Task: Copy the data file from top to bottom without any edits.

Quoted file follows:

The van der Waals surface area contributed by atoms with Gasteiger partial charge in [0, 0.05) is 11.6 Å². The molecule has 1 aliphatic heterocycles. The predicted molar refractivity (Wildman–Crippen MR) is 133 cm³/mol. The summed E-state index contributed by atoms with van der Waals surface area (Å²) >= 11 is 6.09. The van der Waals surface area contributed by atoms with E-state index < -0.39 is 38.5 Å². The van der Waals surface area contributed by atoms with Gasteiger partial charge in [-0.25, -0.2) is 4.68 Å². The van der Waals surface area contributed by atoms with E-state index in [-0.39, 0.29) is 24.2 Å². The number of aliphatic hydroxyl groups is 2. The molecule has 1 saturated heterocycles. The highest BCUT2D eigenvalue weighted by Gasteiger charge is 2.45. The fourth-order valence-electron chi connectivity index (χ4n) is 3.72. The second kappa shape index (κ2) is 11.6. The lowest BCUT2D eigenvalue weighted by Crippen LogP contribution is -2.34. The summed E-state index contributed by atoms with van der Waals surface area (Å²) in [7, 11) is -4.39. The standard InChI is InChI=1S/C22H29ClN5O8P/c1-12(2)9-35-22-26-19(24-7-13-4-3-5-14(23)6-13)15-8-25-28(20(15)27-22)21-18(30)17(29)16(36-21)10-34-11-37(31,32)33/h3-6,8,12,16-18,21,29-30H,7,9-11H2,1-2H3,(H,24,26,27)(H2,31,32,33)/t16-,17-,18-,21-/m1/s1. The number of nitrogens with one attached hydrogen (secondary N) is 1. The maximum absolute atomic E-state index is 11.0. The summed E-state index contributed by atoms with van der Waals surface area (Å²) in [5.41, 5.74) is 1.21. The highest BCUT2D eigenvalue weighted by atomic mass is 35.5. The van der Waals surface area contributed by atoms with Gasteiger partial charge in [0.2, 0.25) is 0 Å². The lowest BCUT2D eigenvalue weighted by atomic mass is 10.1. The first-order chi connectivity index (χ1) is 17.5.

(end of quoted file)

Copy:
The van der Waals surface area contributed by atoms with Gasteiger partial charge in [0, 0.05) is 11.6 Å². The molecule has 1 aliphatic heterocycles. The predicted molar refractivity (Wildman–Crippen MR) is 133 cm³/mol. The summed E-state index contributed by atoms with van der Waals surface area (Å²) >= 11 is 6.09. The van der Waals surface area contributed by atoms with E-state index < -0.39 is 38.5 Å². The van der Waals surface area contributed by atoms with Gasteiger partial charge in [-0.25, -0.2) is 4.68 Å². The van der Waals surface area contributed by atoms with E-state index in [-0.39, 0.29) is 24.2 Å². The number of aliphatic hydroxyl groups is 2. The molecule has 1 saturated heterocycles. The highest BCUT2D eigenvalue weighted by Gasteiger charge is 2.45. The fourth-order valence-electron chi connectivity index (χ4n) is 3.72. The second kappa shape index (κ2) is 11.6. The lowest BCUT2D eigenvalue weighted by Crippen LogP contribution is -2.34. The summed E-state index contributed by atoms with van der Waals surface area (Å²) in [7, 11) is -4.39. The standard InChI is InChI=1S/C22H29ClN5O8P/c1-12(2)9-35-22-26-19(24-7-13-4-3-5-14(23)6-13)15-8-25-28(20(15)27-22)21-18(30)17(29)16(36-21)10-34-11-37(31,32)33/h3-6,8,12,16-18,21,29-30H,7,9-11H2,1-2H3,(H,24,26,27)(H2,31,32,33)/t16-,17-,18-,21-/m1/s1. The number of nitrogens with one attached hydrogen (secondary N) is 1. The maximum absolute atomic E-state index is 11.0. The summed E-state index contributed by atoms with van der Waals surface area (Å²) in [5.41, 5.74) is 1.21. The highest BCUT2D eigenvalue weighted by atomic mass is 35.5. The van der Waals surface area contributed by atoms with Gasteiger partial charge in [0.2, 0.25) is 0 Å². The lowest BCUT2D eigenvalue weighted by atomic mass is 10.1. The first-order chi connectivity index (χ1) is 17.5.